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Citizens Encouraged to ‘Sound The Alarm’ to Save Lives

The City of Wheeling has been selected as a Signature City for the 2020 Sound the Alarm Campaign. Among those taking part in the campaign kickoff Tuesday at the Wheeling Fire Department, from left, were Daniel Brown of the Bethlehem Fire Department, Chief Larry Helms of the Wheeling Fire Department, Wheeling Councilwoman Wendy Scatterday, volunteer partner Alan Hinderliter of the American Red Cross, Wheeling Councilman Dave Palmer, American Red Cross Regional Executive Director Sharon Kesselring, American Red Cross Regional Philanthropy Officer Michelle Duez, Wheeling Mayor Glenn Elliott, Wheeling-Ohio County Homeland Security and Emergency Management Agency Director Lou Vargo and Don McCroskey of the Triadelphia Fire Department.

WHEELING — The American Red Cross, in partnership with the Wheeling and Ohio County fire departments, will be installing free smoke alarms to any resident of the county who is in need of them.

On Tuesday, officials with the American Red Cross, the City of Wheeling and local fire departments gathered to announced that Wheeling had been selected as a Signature City for the American Red Cross Sound the Alarm Campaign, which aims at providing and installing free smoke detectors in U.S. communities.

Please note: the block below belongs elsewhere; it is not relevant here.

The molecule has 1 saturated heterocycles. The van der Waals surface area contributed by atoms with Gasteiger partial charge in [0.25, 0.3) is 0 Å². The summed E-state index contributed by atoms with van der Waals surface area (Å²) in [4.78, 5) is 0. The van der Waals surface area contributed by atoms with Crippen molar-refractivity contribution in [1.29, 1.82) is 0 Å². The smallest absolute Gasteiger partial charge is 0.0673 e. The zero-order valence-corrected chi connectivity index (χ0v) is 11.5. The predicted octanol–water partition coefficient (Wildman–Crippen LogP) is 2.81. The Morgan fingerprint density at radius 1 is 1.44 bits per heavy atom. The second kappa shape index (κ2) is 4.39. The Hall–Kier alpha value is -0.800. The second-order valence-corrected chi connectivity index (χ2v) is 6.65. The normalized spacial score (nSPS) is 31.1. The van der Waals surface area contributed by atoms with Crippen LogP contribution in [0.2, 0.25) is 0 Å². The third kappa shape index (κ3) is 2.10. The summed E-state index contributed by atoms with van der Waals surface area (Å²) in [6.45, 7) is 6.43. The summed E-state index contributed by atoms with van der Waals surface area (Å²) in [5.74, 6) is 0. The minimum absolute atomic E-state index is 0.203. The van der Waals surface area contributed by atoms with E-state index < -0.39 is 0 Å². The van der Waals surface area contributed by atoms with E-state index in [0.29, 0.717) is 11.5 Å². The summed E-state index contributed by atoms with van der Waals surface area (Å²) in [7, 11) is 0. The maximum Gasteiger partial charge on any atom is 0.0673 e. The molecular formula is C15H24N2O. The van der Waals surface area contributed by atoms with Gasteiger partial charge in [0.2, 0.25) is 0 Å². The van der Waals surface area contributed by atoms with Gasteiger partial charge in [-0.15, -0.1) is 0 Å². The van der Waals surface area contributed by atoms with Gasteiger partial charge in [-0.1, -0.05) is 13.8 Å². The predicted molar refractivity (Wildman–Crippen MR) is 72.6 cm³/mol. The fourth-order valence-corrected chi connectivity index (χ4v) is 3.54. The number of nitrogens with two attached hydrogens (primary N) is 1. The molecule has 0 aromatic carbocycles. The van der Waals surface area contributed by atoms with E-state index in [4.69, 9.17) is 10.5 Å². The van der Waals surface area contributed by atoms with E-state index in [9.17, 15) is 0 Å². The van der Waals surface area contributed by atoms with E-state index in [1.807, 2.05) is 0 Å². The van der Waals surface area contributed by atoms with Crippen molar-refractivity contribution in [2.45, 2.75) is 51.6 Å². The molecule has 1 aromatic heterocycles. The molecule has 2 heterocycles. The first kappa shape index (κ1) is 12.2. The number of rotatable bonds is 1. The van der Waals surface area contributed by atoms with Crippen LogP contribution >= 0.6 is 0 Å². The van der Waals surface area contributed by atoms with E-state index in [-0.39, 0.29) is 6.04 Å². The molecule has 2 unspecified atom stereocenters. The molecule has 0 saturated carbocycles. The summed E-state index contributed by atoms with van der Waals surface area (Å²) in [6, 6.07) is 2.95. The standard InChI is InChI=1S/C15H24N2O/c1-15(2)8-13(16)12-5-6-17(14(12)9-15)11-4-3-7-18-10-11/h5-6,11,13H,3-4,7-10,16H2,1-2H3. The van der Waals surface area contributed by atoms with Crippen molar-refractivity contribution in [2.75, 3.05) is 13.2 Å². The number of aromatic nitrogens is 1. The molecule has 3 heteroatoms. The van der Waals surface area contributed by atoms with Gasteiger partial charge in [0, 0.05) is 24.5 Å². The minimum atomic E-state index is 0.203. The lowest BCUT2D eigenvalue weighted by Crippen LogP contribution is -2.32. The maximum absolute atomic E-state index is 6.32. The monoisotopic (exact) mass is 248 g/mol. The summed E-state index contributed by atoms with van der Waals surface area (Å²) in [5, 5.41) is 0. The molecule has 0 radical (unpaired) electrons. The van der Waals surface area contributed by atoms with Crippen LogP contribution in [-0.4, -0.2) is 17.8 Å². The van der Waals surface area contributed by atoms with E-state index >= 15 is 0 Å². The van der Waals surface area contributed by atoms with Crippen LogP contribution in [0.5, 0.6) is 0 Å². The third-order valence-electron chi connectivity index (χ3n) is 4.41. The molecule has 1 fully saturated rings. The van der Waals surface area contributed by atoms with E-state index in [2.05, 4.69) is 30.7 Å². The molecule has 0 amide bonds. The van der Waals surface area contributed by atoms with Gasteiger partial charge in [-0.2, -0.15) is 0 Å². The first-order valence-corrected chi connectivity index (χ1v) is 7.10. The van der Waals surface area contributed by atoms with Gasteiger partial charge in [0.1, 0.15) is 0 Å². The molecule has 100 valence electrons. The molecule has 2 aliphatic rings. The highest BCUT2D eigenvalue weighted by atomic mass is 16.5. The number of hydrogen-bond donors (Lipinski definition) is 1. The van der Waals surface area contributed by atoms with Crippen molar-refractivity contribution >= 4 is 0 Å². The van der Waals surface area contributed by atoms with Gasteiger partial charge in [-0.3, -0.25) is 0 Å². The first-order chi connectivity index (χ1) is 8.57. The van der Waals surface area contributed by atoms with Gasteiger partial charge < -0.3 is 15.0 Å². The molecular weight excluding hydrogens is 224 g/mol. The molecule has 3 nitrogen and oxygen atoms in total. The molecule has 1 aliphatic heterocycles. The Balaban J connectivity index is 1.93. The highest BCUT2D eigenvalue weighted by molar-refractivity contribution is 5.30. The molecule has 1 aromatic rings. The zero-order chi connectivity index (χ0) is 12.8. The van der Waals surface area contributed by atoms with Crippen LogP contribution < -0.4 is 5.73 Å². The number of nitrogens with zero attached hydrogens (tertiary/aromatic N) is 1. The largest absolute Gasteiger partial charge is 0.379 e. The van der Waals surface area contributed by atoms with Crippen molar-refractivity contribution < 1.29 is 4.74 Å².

A total of 133 communities across the nation were chosen to be part of the 2020 Sound the Alarm Campaign. Wheeling was one of only three cities in the State of West Virginia to be selected, along with Morgantown and Huntington.

“Early detection, obviously–and it’s something we talk about all the time–is key to survival in fires today,” Wheeling Fire Chief Larry Helms said. “With the types of materials we put in our homes, fire spreads much more quickly than it did in the past. Statistically, you’ve got two minutes from the time a fire starts to exit safely. Early detection is the only way that’s going to be possible. This program shows we’re making every effort to make sure people have early detection.”

According to statistics, someone dies in a fire every seven minutes, and 36 people are injured every day because of structure fires in the United States, Helms noted.

“Programs like this are going to help us be more safe,” Helm said, praising all of the partnering agencies for their support in this effort. “Our goal is a lofty goal, but with the support of all the surrounding departments, I’d like to see us get about 700 units installed in the county in the coming weeks.”

Helms said the installation phase should begin in mid-April.

“We appreciate the efforts the Red Cross is putting forth to help save lives during home fires,” the chief said. “Smoke alarms are lifesavers. Those who have working detectors in their homes or businesses are twice as likely to survive a fire.”

The Sound the Alarm campaign was first established in 2014. According to the Red Cross, roughly 700 lives have been saved since then, thanks to more than 7 million smoke alarms installed in 850,000 homes across the United States as part of the campaign.

“This is a very exciting program,” said Wheeling Mayor Glenn Elliott. “We’re absolutely thrilled to be one of the three cities in the state to be named a Signature City for this project. We’re looking forward to working with all of the departments on this. If you can catch a fire before it has taken over a building, and what you can do in terms of saving lives and saving a building, makes all the difference in the world.”